Although we agree with the Conservatives about some aspects of the Bill, I am worried about their attitude to it. They opposed it in the first place, so it seems that if they cannot have it their way, they are not keen on it at all. Liberal Democrats are not entirely happy with it, but we must support it because there is no way that we can walk away from a Bill that will get hard with polluters. I serve on the Environmental Audit Committee, which has investigated environmental crime and the courts, fly-tipping and graffiti. The Bill addresses many such problems. One of our reports said that more resources were needed, and although that needs to be considered in another place, we must support such a Bill because pollution has an impact on communities.

The Conservatives called for the Environment Agency to have the power of arrest, but the agency does not want that because it thinks that it would be inappropriate. Indeed, there is quite a bit of evidence to back that up. The Environment Agency rightly wants uniformed police to make arrests because the people involved in such activities are often deeply unpleasant and vicious individuals. We are also worried about who will clean up land.

The chairman of the Environment Agency wrote a letter that was published in The Times on 1 February in which he commented on the Conservative party's James report, and I have listened carefully to the Conservatives to find out how they would pay for their proposals. The letter said:

The letter went on to say:

I am sorry that such letters must be written, because whether we are Government or Opposition Members, we are all are trying to find better ways of running government. We all want to get best value for the taxpayer, but the Conservatives cannot say on the one
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hand that they want more enforcement and powers of arrest, but say on the other that they would take away the money that would allow that to happen. We have heard nothing from the Conservatives about how they intend to pay for their proposals.

I am pleased about aspects of the Bill because they represent progress. I am glad that stronger action will be taken on abandoned vehicles. A lady who lives close to my constituency office, which is in a residential area that is not at the best end of town, takes it upon herself to record the numbers of abandoned vehicles and to feed them through the system, and she lets me know how she is doing. Such people need encouragement and to know that councils will act. Vehicles for sale on the streets cause a nuisance and the situation has been allowed to continue for far too long. That practice has started to be thought of as a fact of life because councils do not do much about it, so anything that makes the law to deal with the problem stronger is desperately important.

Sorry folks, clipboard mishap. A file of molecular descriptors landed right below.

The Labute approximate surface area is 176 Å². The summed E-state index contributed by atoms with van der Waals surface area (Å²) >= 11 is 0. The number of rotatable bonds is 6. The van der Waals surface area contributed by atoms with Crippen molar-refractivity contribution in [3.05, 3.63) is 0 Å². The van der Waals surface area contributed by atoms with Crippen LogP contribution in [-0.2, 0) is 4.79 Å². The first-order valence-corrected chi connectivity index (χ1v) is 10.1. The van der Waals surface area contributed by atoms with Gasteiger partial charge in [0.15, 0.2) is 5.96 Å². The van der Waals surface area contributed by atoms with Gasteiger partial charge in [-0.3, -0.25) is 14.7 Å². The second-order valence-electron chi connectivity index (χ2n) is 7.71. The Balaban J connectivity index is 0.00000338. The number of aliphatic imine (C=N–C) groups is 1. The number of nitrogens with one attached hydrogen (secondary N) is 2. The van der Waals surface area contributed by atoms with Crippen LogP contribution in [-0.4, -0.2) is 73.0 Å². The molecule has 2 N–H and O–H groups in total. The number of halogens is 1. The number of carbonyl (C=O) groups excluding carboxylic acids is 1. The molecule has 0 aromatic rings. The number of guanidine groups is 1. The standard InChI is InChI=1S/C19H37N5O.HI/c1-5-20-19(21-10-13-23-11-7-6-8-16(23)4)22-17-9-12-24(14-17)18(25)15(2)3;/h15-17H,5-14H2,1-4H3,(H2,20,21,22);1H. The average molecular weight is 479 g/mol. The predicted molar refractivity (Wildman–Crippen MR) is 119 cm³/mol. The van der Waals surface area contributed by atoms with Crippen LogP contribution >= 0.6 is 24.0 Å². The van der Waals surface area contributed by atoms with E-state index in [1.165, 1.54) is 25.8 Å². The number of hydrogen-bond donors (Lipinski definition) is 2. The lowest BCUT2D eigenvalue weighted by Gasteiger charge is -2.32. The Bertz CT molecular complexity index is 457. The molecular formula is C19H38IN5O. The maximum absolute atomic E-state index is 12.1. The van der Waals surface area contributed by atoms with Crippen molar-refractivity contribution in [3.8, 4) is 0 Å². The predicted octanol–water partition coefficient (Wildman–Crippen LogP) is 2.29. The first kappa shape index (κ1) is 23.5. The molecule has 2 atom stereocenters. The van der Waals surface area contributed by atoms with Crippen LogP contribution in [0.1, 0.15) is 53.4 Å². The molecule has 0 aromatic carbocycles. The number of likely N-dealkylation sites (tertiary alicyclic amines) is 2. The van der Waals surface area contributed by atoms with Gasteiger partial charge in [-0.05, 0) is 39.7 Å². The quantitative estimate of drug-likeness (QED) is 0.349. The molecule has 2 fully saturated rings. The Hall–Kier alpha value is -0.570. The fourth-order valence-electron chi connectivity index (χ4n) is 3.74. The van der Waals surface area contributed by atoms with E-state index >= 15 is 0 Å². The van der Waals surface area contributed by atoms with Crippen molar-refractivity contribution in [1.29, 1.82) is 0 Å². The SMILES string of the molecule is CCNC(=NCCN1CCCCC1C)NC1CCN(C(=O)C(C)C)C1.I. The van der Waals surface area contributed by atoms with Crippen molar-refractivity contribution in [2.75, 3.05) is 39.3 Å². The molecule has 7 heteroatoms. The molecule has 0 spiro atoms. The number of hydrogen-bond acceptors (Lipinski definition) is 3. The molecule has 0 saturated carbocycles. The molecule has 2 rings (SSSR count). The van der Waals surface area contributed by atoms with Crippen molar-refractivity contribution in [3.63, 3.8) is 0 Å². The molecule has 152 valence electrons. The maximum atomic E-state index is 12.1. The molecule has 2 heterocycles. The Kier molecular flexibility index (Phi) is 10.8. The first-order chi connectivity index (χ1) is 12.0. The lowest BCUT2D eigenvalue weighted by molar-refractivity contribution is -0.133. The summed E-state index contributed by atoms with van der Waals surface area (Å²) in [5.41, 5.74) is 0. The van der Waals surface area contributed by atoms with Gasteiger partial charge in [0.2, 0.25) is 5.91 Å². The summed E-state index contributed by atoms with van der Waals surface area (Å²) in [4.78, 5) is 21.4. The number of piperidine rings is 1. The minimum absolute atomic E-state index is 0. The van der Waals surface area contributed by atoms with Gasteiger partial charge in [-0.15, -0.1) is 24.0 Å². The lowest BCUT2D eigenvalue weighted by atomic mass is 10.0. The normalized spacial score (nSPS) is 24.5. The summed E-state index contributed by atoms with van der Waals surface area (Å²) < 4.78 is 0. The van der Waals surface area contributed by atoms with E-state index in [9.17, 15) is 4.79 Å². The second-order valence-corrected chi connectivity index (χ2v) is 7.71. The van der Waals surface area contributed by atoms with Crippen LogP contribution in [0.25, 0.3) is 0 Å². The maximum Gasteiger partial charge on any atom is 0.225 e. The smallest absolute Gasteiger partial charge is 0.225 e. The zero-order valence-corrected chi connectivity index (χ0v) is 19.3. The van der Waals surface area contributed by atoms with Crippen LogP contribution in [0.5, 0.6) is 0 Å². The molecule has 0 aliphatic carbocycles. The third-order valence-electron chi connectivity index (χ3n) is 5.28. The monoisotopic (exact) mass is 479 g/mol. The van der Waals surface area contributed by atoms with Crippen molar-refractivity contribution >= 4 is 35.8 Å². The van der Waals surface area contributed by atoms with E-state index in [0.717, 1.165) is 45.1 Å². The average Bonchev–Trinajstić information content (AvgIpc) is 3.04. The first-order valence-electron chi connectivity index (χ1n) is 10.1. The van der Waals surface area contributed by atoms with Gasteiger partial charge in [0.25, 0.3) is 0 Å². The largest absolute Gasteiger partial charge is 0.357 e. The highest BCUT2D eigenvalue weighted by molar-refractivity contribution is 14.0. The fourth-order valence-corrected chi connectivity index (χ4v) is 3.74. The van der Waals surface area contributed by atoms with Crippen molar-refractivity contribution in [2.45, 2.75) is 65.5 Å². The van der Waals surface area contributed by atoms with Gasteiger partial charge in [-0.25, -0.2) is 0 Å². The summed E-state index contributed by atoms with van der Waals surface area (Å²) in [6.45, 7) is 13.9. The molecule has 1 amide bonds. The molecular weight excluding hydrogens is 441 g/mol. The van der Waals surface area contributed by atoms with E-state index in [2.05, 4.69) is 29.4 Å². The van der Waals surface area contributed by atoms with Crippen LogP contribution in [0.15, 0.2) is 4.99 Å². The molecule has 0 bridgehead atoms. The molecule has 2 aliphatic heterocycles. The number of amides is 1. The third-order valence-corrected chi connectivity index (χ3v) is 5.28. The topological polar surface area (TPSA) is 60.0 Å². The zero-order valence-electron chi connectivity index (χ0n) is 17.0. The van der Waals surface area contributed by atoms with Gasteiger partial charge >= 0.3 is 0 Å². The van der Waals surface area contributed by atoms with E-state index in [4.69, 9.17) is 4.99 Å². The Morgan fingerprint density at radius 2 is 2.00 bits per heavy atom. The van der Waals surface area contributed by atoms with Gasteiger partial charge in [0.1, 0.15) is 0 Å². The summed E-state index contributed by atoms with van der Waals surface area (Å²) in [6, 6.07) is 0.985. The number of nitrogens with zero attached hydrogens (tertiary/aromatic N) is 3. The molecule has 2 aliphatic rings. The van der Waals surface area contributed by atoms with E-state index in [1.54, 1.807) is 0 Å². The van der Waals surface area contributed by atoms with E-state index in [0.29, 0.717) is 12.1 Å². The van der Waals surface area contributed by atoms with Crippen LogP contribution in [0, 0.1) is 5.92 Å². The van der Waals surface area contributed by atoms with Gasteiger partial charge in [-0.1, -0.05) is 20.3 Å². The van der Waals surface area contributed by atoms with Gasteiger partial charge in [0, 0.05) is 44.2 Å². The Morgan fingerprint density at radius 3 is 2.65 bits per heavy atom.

Miss McIntosh: I have been listening carefully to the hon. Lady and reading "A Better Environment, A Better Life: Liberal Democrat Policies for the Environment". If she is so committed to the Bill, why does it not feature in the Liberal Democrats' environmental policies?

Sue Doughty: I am interested in the hon. Lady's intervention, especially if she wants to discuss our entire policy manifesto, but we are debating a Government Bill. We have not listed all their Bills in our manifesto because we are the Liberal Democrats. I am sure that the Conservatives have taken it on themselves to support the occasional Bill and that that has not appeared in their manifesto. She will have heard that I support other aspects of waste management that are also becoming Labour party policy, in particular measures to deal with plastic bags.

We need to make progress. More needs to be done. The problem of chewing gum has not been satisfactorily resolved. With a little time, I hope that in the other place the Government will introduce stronger proposals on chewing gum, given the breadth of debate on the issue. We are all concerned about it, and we want some action.

I thank the Minister for his letter on insects. We had an interesting debate about insects, but more needs to be said about the infestation of insects from premises. I am sure that that will be raised in another place, because we need more clarification of what he suggested in his letter.

The Bill has our support. It is desperately important that we get a clear message out about how polluters must pay for what they do. I look forward to it being improved in another place.

9.26 pm